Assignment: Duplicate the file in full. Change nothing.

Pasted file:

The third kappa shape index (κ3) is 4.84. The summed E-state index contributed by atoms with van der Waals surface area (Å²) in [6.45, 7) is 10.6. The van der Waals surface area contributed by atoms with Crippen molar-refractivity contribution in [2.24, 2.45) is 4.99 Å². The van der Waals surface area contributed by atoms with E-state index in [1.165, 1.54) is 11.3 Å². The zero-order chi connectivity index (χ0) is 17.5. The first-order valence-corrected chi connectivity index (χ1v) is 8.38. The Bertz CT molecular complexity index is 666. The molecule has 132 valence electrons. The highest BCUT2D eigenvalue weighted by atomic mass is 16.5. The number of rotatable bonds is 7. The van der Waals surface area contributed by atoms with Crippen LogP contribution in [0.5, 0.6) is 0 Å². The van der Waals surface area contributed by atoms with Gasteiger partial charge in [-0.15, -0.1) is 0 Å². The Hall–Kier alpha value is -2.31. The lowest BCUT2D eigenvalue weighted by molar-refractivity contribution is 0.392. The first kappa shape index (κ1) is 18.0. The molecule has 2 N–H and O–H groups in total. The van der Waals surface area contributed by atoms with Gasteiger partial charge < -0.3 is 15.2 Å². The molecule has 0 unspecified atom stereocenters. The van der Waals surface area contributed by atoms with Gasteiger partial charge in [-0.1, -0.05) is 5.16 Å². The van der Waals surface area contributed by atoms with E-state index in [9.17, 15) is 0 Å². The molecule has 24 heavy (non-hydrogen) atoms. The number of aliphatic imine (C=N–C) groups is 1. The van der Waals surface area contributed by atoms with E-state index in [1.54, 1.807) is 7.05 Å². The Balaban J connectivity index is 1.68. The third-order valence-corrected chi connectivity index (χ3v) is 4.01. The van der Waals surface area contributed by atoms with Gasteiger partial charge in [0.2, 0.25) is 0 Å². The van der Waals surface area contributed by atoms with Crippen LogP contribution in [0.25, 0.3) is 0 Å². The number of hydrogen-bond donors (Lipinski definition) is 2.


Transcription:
The third kappa shape index (κ3) is 4.84. The summed E-state index contributed by atoms with van der Waals surface area (Å²) in [6.45, 7) is 10.6. The van der Waals surface area contributed by atoms with Crippen molar-refractivity contribution in [2.24, 2.45) is 4.99 Å². The van der Waals surface area contributed by atoms with E-state index in [1.165, 1.54) is 11.3 Å². The zero-order chi connectivity index (χ0) is 17.5. The first-order valence-corrected chi connectivity index (χ1v) is 8.38. The Bertz CT molecular complexity index is 666. The molecule has 132 valence electrons. The highest BCUT2D eigenvalue weighted by atomic mass is 16.5. The number of rotatable bonds is 7. The van der Waals surface area contributed by atoms with Crippen LogP contribution in [0.5, 0.6) is 0 Å². The van der Waals surface area contributed by atoms with Gasteiger partial charge in [-0.15, -0.1) is 0 Å². The Hall–Kier alpha value is -2.31. The lowest BCUT2D eigenvalue weighted by molar-refractivity contribution is 0.392. The first kappa shape index (κ1) is 18.0. The molecule has 2 N–H and O–H groups in total. The van der Waals surface area contributed by atoms with Gasteiger partial charge < -0.3 is 15.2 Å². The molecule has 0 unspecified atom stereocenters. The van der Waals surface area contributed by atoms with Gasteiger partial charge in [-0.1, -0.05) is 5.16 Å². The van der Waals surface area contributed by atoms with E-state index in [9.17, 15) is 0 Å². The molecule has 24 heavy (non-hydrogen) atoms. The number of aliphatic imine (C=N–C) groups is 1. The van der Waals surface area contributed by atoms with E-state index in [1.54, 1.807) is 7.05 Å². The Balaban J connectivity index is 1.68. The third-order valence-corrected chi connectivity index (χ3v) is 4.01. The van der Waals surface area contributed by atoms with Gasteiger partial charge in [0.2, 0.25) is 0 Å². The van der Waals surface area contributed by atoms with Crippen LogP contribution in [0.25, 0.3) is 0 Å². The number of hydrogen-bond donors (Lipinski definition) is 2.